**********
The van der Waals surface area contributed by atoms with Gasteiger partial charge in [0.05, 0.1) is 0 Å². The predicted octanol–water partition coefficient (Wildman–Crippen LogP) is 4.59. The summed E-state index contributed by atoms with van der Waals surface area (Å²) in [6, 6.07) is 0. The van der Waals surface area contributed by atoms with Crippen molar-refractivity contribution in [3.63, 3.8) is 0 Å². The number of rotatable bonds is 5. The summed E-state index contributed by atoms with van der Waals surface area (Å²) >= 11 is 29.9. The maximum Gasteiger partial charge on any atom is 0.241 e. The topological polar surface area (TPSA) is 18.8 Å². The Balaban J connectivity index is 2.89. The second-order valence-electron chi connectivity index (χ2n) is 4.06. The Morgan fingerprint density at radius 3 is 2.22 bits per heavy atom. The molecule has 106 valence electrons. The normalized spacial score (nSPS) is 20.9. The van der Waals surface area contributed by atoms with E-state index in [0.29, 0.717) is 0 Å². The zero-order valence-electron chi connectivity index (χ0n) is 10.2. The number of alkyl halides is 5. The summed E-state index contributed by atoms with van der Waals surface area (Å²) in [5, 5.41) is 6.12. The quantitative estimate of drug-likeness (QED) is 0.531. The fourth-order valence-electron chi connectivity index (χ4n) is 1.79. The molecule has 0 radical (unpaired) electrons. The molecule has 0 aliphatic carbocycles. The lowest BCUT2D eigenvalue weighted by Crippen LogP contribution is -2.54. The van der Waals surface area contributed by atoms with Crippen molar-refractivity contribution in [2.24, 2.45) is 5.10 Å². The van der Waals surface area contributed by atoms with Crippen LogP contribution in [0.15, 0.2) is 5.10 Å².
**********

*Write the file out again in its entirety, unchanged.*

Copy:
The van der Waals surface area contributed by atoms with Gasteiger partial charge in [0.05, 0.1) is 0 Å². The predicted octanol–water partition coefficient (Wildman–Crippen LogP) is 4.59. The summed E-state index contributed by atoms with van der Waals surface area (Å²) in [6, 6.07) is 0. The van der Waals surface area contributed by atoms with Crippen molar-refractivity contribution in [3.63, 3.8) is 0 Å². The number of rotatable bonds is 5. The summed E-state index contributed by atoms with van der Waals surface area (Å²) >= 11 is 29.9. The maximum Gasteiger partial charge on any atom is 0.241 e. The topological polar surface area (TPSA) is 18.8 Å². The Balaban J connectivity index is 2.89. The second-order valence-electron chi connectivity index (χ2n) is 4.06. The Morgan fingerprint density at radius 3 is 2.22 bits per heavy atom. The molecule has 106 valence electrons. The normalized spacial score (nSPS) is 20.9. The van der Waals surface area contributed by atoms with E-state index in [0.29, 0.717) is 0 Å². The zero-order valence-electron chi connectivity index (χ0n) is 10.2. The number of alkyl halides is 5. The summed E-state index contributed by atoms with van der Waals surface area (Å²) in [5, 5.41) is 6.12. The quantitative estimate of drug-likeness (QED) is 0.531. The fourth-order valence-electron chi connectivity index (χ4n) is 1.79. The molecule has 0 radical (unpaired) electrons. The molecule has 0 aliphatic carbocycles. The lowest BCUT2D eigenvalue weighted by Crippen LogP contribution is -2.54. The van der Waals surface area contributed by atoms with Crippen molar-refractivity contribution in [2.24, 2.45) is 5.10 Å². The van der Waals surface area contributed by atoms with Crippen LogP contribution in [0.15, 0.2) is 5.10 Å².